As much as Grand Prix is a fictionalized version of the 1966 Formula One season, it is a time capsule of the most dangerous era of racing. Hay bales separated the drivers from the harbor at Monaco. Spa-Francorchamps was an endless straightaway with farms as run off. Brands Hatch... well... Brands Hatch hasn't changed much. At least it doesn't appear it has. And then there is Monza, the incredibly fast track with the addition of a 2.6-mile high-banked oval. The actually 1966 season didn't run that layout but it had been used five years early. Many of the drivers with cameos wouldn't make it to the 10th anniversary of the film. John Taylor died on September 8, 1966 after injuries suffered at the Nürburgring. Lorenzo Baldini was killed at Monaco in 1967. Bob Anderson finished sixth in the 1966 Italian Grand Prix and died after a testing accident at Silverstone in August of 1967. The year 1968 saw Jim Clark, Mike Spence and Ludovico Scarfiotti all fatally injured in accidents. Bruce McLaren died in June 1970 and Jochen Rindt perished in September of that year. Jo Siffert lost his life in 1971 at Brands Hatch. Jo Bonnier died at Le Mans in 1972. For perspective of the era, twenty drivers scored points in the 1966 season and all ten of those drivers scored at least a point in the 1966 season. 

While Taylor died during the filming of Grand Prix, he succumbed a month after the accident. What would have happened if the film had been made a year later? Would the project have survived beyond Monaco had it been the year Baldini was killed?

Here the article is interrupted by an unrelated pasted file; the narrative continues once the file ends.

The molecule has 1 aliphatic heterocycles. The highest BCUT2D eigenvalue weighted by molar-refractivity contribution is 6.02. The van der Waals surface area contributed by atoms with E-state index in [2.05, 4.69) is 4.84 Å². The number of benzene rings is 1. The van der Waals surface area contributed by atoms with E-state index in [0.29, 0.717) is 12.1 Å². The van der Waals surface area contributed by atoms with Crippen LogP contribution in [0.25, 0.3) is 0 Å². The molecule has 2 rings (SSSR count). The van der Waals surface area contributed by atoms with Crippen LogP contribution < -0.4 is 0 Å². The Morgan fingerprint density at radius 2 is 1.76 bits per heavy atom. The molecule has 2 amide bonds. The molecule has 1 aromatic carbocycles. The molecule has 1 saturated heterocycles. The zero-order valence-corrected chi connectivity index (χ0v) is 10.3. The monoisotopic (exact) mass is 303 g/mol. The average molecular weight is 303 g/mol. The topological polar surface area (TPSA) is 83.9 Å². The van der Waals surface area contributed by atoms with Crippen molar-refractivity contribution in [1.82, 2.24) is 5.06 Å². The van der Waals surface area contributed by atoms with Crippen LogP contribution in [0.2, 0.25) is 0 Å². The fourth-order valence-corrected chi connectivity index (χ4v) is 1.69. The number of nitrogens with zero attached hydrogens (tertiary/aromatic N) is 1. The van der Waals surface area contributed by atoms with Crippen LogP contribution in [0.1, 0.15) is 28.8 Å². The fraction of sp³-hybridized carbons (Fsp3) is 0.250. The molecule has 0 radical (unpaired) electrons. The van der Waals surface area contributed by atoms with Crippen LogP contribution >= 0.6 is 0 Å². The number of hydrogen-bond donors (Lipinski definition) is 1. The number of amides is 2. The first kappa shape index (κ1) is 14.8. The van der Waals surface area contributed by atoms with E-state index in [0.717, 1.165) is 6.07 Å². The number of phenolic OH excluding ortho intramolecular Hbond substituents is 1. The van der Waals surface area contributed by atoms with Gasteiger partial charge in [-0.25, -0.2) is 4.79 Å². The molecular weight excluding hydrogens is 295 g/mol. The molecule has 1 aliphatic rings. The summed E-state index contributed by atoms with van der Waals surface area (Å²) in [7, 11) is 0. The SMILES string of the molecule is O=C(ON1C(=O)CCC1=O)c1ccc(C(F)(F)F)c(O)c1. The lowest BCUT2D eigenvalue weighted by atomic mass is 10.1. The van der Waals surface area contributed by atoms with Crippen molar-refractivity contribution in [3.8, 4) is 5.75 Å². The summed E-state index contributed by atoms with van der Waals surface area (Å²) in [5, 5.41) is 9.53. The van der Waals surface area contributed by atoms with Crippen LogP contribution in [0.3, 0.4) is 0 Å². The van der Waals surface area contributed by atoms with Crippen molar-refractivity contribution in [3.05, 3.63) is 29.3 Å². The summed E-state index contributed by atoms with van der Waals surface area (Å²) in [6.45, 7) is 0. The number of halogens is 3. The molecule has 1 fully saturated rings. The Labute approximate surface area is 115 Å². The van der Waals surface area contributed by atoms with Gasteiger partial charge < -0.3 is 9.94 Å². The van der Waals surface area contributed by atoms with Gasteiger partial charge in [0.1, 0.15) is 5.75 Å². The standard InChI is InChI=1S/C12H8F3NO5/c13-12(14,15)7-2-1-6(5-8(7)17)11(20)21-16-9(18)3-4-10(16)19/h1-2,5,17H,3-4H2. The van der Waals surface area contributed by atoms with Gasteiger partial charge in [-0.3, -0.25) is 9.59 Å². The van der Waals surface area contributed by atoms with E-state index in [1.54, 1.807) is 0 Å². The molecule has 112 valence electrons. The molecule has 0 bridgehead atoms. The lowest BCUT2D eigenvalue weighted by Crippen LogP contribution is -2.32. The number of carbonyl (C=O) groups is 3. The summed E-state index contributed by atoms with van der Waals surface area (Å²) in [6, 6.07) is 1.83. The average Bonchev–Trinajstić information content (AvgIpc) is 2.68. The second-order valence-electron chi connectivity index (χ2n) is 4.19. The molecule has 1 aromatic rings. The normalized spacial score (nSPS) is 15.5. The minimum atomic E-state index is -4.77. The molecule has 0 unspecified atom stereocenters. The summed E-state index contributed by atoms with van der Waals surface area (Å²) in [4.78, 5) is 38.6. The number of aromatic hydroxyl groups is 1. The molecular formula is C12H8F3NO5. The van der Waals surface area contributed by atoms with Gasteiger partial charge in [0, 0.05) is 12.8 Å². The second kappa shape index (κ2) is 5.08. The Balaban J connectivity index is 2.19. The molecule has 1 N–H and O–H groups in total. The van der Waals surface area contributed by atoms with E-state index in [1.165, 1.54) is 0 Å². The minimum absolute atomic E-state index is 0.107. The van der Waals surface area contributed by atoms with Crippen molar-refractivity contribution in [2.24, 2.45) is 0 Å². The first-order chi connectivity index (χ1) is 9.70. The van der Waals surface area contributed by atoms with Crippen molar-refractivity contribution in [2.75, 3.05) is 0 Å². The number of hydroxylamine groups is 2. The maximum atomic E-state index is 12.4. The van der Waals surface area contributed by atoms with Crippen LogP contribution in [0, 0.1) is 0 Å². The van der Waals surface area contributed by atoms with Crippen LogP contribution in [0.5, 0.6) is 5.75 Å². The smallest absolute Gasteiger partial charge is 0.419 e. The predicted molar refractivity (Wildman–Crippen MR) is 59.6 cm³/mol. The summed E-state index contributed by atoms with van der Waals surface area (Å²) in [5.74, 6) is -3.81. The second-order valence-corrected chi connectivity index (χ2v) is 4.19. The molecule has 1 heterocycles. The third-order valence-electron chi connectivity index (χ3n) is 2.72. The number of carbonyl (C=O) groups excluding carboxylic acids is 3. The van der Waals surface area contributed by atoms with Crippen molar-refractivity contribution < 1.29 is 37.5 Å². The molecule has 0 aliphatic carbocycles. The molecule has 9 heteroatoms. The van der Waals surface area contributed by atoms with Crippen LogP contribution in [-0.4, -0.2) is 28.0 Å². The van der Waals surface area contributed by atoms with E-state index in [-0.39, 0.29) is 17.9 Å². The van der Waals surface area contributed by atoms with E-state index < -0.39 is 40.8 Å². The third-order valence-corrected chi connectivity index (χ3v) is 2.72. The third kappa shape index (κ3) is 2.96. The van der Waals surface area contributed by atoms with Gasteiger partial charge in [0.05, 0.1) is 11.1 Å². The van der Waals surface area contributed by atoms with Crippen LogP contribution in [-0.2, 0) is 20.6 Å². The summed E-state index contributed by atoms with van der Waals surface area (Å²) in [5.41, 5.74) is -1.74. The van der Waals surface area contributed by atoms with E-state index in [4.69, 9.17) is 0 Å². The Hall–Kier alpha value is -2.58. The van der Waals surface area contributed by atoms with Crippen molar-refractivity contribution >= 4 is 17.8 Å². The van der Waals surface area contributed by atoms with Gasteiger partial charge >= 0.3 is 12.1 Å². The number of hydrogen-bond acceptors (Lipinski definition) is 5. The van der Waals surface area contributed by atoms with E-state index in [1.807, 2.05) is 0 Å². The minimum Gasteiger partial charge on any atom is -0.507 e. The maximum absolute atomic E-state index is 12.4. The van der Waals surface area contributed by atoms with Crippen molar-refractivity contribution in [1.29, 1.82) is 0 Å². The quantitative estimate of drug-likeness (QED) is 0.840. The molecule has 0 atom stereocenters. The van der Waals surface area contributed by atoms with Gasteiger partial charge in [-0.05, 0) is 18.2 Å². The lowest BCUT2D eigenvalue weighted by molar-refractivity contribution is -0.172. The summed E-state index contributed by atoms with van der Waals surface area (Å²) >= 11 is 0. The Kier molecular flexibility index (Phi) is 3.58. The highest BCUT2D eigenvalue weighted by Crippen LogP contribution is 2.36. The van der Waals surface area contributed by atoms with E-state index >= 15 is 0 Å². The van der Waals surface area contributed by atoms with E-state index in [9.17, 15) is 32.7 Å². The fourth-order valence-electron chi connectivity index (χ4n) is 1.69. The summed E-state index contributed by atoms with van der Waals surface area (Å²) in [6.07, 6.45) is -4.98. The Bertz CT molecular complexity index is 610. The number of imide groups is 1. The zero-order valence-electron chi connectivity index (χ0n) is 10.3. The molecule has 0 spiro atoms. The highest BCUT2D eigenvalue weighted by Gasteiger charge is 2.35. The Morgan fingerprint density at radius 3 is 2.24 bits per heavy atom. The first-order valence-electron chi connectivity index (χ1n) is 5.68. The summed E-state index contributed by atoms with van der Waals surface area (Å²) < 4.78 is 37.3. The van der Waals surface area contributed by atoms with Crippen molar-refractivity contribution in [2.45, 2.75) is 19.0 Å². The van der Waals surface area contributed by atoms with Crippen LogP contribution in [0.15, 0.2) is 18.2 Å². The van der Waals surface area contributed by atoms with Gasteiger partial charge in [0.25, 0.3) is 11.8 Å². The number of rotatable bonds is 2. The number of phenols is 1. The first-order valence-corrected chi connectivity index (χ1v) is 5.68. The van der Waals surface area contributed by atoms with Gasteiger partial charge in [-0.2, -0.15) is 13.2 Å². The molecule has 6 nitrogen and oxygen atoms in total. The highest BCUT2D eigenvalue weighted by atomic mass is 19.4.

Beyond the racing scenes, the backstory features people looking for comfort in such a stressful and uncertain environment and most of the time the comfort came in the arms of someone other than their current lover. Pete Aron (played by James Garner) plays the calm American who only wants to race. He loses his ride and is immediately looking for a way back in even if it is with Izo Yamura's (played by Toshiro Mifune) team, a fairly new and unproven entity on the grid. Scott Stoddard (Brian Bedford) chased his deceased brother's success and that urgency nearly killed him and cost him his marriage to his wife Pat (Jessica Walter) for a brief period. The Frenchman Jean-Pierre Sarti (Yves Montand) is toward the end of his career but still at the top, however he no longer fancies the series that has given him all his riches and posh lifestyle. As an escape and the start of his transition away from his racing life, Sarti falls for an American journalist Louise Frederickson (Eve Maria Saint) whose knowledge of the sport is zilch. Then there is the up-and-coming Italian Nino Barlini (Antonio Sabàto) on the verge of success at a very young age who has turned the woman he met in a club after Monaco, Lisa (Françoise Hardy) into a girlfriend only to lose her on the eve of his home grand prix with a world championship in his grasp.